The catacombs were cold and creepy. The best was getting out into the country. The greens and the white flowers that bloomed everywhere. The same petals that fell in my childhood backyard. I hadn't smelled them since, and I pressed my face to the plants as we walked to bus stops.

Gelatos, The Spanish Steps. Allegedly romantic but bunkered with annoying peddlers. A good view. A good view. Goodnight, Rome.

Thursday, May 22, 2014

Italian Birthday

Hoisted our duffels and made our way (regretfully) trainward ho. Goodbye, Cinque. I stopped in the teeny market for a little block of Parmesan and some native sweet bread. Four hour trip to Rome requires snacks.

We had a two hour delay in a quaint station with nothing but a trashy gift shop and a McDonalds. We decided to enjoy a couple lattes and were delighted by the assortment of pastries McDs had. I ate a super flaky, dusted with powdered sugar, ricotta cheese poof. Quite honestly it was the best breakfast I had all trip. If a year ago you would have told me my birthday breakfast would be from Ronald himself I would have probably assumed my life somehow unraveled to disastrous shambles and not that I would actually be very satisfied.

The weather was perfect. Creamy clouds and faint smells of countryside. On the train I planned to read more of A Room with a View, but we ended up in the most serendipitous of cars! Six little seats filled by three couples in their twenties from the US, Austrailia, and India. We spent the entire time asking each other questions about our cultures, comparing, contrasting, commenting on what we'd seen of Italy so far. I still can't get over this really. It seemed almost planned, but it was just the luck of the 19 Mag!

We decided to cab to our hotel in Rome to avoid pickpockets and a transportation headache after a longish trip. It was cheaper than we expected and much appreciated. I opened my window as the new city air whipped in.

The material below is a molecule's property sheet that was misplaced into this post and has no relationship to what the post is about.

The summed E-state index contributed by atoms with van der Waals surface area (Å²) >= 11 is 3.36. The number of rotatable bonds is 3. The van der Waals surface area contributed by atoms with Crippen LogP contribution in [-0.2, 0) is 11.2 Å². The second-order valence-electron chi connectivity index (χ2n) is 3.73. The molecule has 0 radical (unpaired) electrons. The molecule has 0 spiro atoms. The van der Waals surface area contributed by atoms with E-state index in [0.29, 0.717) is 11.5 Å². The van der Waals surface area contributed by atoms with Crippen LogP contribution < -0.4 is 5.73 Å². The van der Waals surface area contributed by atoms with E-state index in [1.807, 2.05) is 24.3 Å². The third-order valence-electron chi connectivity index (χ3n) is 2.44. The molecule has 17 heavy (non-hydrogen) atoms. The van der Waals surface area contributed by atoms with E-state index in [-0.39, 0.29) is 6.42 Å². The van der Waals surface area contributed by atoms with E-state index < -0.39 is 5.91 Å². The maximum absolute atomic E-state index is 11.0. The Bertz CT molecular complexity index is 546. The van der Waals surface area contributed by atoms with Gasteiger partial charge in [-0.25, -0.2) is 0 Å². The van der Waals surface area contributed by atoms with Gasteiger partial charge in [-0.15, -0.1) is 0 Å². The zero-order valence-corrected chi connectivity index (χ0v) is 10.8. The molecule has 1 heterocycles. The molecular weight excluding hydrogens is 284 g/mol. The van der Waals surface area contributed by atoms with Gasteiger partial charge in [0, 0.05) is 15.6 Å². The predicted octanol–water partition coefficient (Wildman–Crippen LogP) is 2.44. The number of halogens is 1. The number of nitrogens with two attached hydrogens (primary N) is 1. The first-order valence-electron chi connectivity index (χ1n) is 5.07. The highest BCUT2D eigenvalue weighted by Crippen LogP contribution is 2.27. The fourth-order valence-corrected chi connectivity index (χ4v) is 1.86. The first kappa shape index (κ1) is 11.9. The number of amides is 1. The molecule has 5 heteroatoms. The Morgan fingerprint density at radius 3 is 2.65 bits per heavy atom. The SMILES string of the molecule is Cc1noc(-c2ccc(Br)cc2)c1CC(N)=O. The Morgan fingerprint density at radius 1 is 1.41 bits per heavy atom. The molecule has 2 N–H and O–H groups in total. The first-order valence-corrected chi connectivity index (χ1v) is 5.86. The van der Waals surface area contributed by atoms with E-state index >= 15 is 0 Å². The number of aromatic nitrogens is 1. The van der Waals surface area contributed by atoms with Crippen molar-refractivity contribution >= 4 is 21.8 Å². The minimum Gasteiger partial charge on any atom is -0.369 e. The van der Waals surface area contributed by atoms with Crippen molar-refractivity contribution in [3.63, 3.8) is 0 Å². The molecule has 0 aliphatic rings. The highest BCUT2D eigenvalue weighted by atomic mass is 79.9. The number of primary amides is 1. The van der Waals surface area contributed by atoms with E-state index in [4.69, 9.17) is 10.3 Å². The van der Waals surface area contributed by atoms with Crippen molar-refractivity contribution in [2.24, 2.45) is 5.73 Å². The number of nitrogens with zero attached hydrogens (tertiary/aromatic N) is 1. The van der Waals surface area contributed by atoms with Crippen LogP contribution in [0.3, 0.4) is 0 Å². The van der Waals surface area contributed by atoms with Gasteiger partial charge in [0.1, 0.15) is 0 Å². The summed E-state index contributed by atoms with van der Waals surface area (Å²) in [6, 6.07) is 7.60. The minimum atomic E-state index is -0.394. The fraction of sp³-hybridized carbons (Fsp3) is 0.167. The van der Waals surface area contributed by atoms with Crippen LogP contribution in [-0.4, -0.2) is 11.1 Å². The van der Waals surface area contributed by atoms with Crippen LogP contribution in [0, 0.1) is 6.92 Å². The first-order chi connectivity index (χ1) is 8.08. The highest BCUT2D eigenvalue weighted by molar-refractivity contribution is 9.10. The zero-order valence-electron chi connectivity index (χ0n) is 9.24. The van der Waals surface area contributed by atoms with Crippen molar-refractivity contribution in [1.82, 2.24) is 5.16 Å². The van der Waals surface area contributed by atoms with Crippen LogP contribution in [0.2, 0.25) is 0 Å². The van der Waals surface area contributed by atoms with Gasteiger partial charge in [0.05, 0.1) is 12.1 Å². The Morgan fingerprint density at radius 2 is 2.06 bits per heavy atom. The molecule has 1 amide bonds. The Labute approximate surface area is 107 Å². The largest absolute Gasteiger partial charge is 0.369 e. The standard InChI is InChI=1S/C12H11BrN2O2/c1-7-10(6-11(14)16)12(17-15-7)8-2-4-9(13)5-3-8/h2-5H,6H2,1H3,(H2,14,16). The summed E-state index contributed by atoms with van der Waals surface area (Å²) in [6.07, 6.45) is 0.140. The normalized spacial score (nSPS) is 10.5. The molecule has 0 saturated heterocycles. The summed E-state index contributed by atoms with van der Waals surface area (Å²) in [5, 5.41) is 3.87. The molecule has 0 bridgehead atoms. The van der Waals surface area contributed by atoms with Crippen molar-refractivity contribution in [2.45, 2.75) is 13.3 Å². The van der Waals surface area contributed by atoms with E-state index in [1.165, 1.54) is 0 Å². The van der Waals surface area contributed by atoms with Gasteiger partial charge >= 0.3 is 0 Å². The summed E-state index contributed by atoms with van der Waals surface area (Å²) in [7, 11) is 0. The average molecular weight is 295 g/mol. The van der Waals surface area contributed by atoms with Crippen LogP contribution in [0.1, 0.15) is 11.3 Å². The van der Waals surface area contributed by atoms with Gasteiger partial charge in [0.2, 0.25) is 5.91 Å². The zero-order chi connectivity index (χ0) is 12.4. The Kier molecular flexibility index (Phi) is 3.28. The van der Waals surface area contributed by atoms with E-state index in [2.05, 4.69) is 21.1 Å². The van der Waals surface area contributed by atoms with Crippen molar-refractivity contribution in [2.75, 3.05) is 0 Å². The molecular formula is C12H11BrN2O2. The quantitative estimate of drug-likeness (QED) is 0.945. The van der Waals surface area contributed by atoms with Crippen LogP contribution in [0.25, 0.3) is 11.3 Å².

For dinner we found a little checked-tablecloths and all pizza place. My main request was to have two gelato for dessert. The night was young. We visited The Pantheon, people watched for hours with gelato number one (chocolate orange) in hand.
We watched a street clown for a bit and headed to Trevi Fountain. Stayed on a bench from early dusk until it was completely lit watching couples kissing and large groups tossing coins behind them.

I chose a delightful lemon gelato two, Bisque made good on his promise for a backrub and we planned our very busy marrow. I reflected on the year as I drifted to sleep.

Wednesday, May 21, 2014

Italy: Part Three Point Five

Donned my new polka-dot suit. AM ferry to village four. Onion foccasia. Bisque saw the boat from afar, said, "We will be on the top level." As in, "We will fight anyone to the death if they try to take the unadulterated sunshine and ship breeze from us."

At Monterossa we had panna cotta cones and shuffled to the beach. We set a fifteen minute timer for Bisque's lily white skin, but he still came out pink.
The ocean was very cold. We waffled about how far we'd wade in, but finally I dunked  and never looked back. Every time I've gone to the ocean I waffle and then dunk and never regret it.